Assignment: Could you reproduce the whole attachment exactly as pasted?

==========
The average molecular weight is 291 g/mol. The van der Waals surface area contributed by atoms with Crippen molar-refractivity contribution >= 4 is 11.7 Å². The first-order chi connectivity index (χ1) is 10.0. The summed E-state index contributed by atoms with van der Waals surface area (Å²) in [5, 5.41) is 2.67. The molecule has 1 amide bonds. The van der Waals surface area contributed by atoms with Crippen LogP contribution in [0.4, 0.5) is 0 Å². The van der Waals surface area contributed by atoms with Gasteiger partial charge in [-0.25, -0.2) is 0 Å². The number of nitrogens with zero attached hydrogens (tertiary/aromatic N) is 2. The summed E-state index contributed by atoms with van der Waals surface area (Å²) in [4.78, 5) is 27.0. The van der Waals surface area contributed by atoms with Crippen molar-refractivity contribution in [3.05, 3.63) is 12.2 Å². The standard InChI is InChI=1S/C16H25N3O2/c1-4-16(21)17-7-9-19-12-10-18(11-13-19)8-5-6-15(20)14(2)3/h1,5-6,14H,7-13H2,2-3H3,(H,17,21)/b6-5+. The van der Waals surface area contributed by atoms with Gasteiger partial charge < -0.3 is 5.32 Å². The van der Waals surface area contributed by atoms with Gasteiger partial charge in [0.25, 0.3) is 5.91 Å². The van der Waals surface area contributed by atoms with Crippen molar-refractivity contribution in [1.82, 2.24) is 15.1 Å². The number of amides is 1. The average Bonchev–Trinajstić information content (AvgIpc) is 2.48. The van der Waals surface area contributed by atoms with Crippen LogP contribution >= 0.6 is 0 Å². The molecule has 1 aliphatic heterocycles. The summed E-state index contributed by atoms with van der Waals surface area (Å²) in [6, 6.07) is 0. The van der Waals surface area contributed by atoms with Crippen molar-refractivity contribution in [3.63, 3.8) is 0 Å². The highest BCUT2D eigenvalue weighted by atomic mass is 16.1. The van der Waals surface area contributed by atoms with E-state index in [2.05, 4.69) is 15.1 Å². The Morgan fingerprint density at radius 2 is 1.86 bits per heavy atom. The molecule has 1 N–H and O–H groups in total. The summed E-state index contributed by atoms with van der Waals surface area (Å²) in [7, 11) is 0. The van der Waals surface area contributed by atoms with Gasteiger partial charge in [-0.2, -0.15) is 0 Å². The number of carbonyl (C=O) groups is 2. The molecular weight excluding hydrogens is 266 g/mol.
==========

The average molecular weight is 291 g/mol. The van der Waals surface area contributed by atoms with Crippen molar-refractivity contribution >= 4 is 11.7 Å². The first-order chi connectivity index (χ1) is 10.0. The summed E-state index contributed by atoms with van der Waals surface area (Å²) in [5, 5.41) is 2.67. The molecule has 1 amide bonds. The van der Waals surface area contributed by atoms with Crippen LogP contribution in [0.4, 0.5) is 0 Å². The van der Waals surface area contributed by atoms with Gasteiger partial charge in [-0.25, -0.2) is 0 Å². The number of nitrogens with zero attached hydrogens (tertiary/aromatic N) is 2. The summed E-state index contributed by atoms with van der Waals surface area (Å²) in [4.78, 5) is 27.0. The van der Waals surface area contributed by atoms with Crippen molar-refractivity contribution in [3.05, 3.63) is 12.2 Å². The standard InChI is InChI=1S/C16H25N3O2/c1-4-16(21)17-7-9-19-12-10-18(11-13-19)8-5-6-15(20)14(2)3/h1,5-6,14H,7-13H2,2-3H3,(H,17,21)/b6-5+. The van der Waals surface area contributed by atoms with Gasteiger partial charge < -0.3 is 5.32 Å². The van der Waals surface area contributed by atoms with Gasteiger partial charge in [0.25, 0.3) is 5.91 Å². The van der Waals surface area contributed by atoms with Crippen molar-refractivity contribution in [1.82, 2.24) is 15.1 Å². The number of amides is 1. The average Bonchev–Trinajstić information content (AvgIpc) is 2.48. The van der Waals surface area contributed by atoms with Crippen LogP contribution >= 0.6 is 0 Å². The molecule has 1 aliphatic heterocycles. The summed E-state index contributed by atoms with van der Waals surface area (Å²) in [6, 6.07) is 0. The van der Waals surface area contributed by atoms with Crippen molar-refractivity contribution in [3.63, 3.8) is 0 Å². The highest BCUT2D eigenvalue weighted by atomic mass is 16.1. The van der Waals surface area contributed by atoms with E-state index in [2.05, 4.69) is 15.1 Å². The Morgan fingerprint density at radius 2 is 1.86 bits per heavy atom. The molecule has 1 N–H and O–H groups in total. The summed E-state index contributed by atoms with van der Waals surface area (Å²) in [7, 11) is 0. The van der Waals surface area contributed by atoms with Gasteiger partial charge in [-0.2, -0.15) is 0 Å². The number of carbonyl (C=O) groups is 2. The molecular weight excluding hydrogens is 266 g/mol.